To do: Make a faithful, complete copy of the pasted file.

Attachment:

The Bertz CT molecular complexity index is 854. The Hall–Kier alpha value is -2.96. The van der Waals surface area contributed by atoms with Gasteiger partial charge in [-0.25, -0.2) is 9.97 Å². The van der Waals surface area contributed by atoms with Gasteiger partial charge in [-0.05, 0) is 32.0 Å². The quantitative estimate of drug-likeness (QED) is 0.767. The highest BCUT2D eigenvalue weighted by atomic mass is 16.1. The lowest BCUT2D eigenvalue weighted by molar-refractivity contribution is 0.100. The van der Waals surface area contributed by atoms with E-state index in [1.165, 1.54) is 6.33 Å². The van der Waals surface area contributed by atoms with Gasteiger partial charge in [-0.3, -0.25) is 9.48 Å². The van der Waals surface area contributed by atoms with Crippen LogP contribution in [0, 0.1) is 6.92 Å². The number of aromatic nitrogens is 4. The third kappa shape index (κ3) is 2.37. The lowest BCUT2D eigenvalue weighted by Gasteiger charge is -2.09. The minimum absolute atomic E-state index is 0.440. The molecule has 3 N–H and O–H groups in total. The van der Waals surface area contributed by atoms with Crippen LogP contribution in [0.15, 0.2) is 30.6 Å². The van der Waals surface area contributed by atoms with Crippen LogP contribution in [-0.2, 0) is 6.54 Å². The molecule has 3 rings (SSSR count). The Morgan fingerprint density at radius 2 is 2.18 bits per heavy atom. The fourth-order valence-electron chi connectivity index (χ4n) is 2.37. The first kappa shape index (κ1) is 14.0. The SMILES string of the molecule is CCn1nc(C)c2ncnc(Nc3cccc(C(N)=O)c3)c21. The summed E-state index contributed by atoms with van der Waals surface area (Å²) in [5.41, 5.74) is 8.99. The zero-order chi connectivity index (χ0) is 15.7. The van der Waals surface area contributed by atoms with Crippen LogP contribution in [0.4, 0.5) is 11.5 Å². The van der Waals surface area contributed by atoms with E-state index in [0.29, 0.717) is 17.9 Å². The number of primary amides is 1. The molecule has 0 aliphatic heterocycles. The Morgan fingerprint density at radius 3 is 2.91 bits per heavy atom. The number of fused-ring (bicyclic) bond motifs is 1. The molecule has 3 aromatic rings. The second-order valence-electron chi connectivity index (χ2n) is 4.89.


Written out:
The Bertz CT molecular complexity index is 854. The Hall–Kier alpha value is -2.96. The van der Waals surface area contributed by atoms with Gasteiger partial charge in [-0.25, -0.2) is 9.97 Å². The van der Waals surface area contributed by atoms with Gasteiger partial charge in [-0.05, 0) is 32.0 Å². The quantitative estimate of drug-likeness (QED) is 0.767. The highest BCUT2D eigenvalue weighted by atomic mass is 16.1. The lowest BCUT2D eigenvalue weighted by molar-refractivity contribution is 0.100. The van der Waals surface area contributed by atoms with E-state index in [1.165, 1.54) is 6.33 Å². The van der Waals surface area contributed by atoms with Gasteiger partial charge in [-0.3, -0.25) is 9.48 Å². The van der Waals surface area contributed by atoms with Crippen LogP contribution in [0, 0.1) is 6.92 Å². The number of aromatic nitrogens is 4. The third kappa shape index (κ3) is 2.37. The lowest BCUT2D eigenvalue weighted by Gasteiger charge is -2.09. The minimum absolute atomic E-state index is 0.440. The molecule has 3 N–H and O–H groups in total. The van der Waals surface area contributed by atoms with Crippen LogP contribution in [0.15, 0.2) is 30.6 Å². The van der Waals surface area contributed by atoms with Crippen LogP contribution in [-0.2, 0) is 6.54 Å². The molecule has 3 rings (SSSR count). The Morgan fingerprint density at radius 2 is 2.18 bits per heavy atom. The fourth-order valence-electron chi connectivity index (χ4n) is 2.37. The first kappa shape index (κ1) is 14.0. The SMILES string of the molecule is CCn1nc(C)c2ncnc(Nc3cccc(C(N)=O)c3)c21. The summed E-state index contributed by atoms with van der Waals surface area (Å²) in [5.41, 5.74) is 8.99. The zero-order chi connectivity index (χ0) is 15.7. The van der Waals surface area contributed by atoms with Crippen LogP contribution in [0.4, 0.5) is 11.5 Å². The van der Waals surface area contributed by atoms with E-state index in [0.29, 0.717) is 17.9 Å². The number of primary amides is 1. The molecule has 0 aliphatic heterocycles. The Morgan fingerprint density at radius 3 is 2.91 bits per heavy atom. The number of fused-ring (bicyclic) bond motifs is 1. The molecule has 3 aromatic rings. The second-order valence-electron chi connectivity index (χ2n) is 4.89.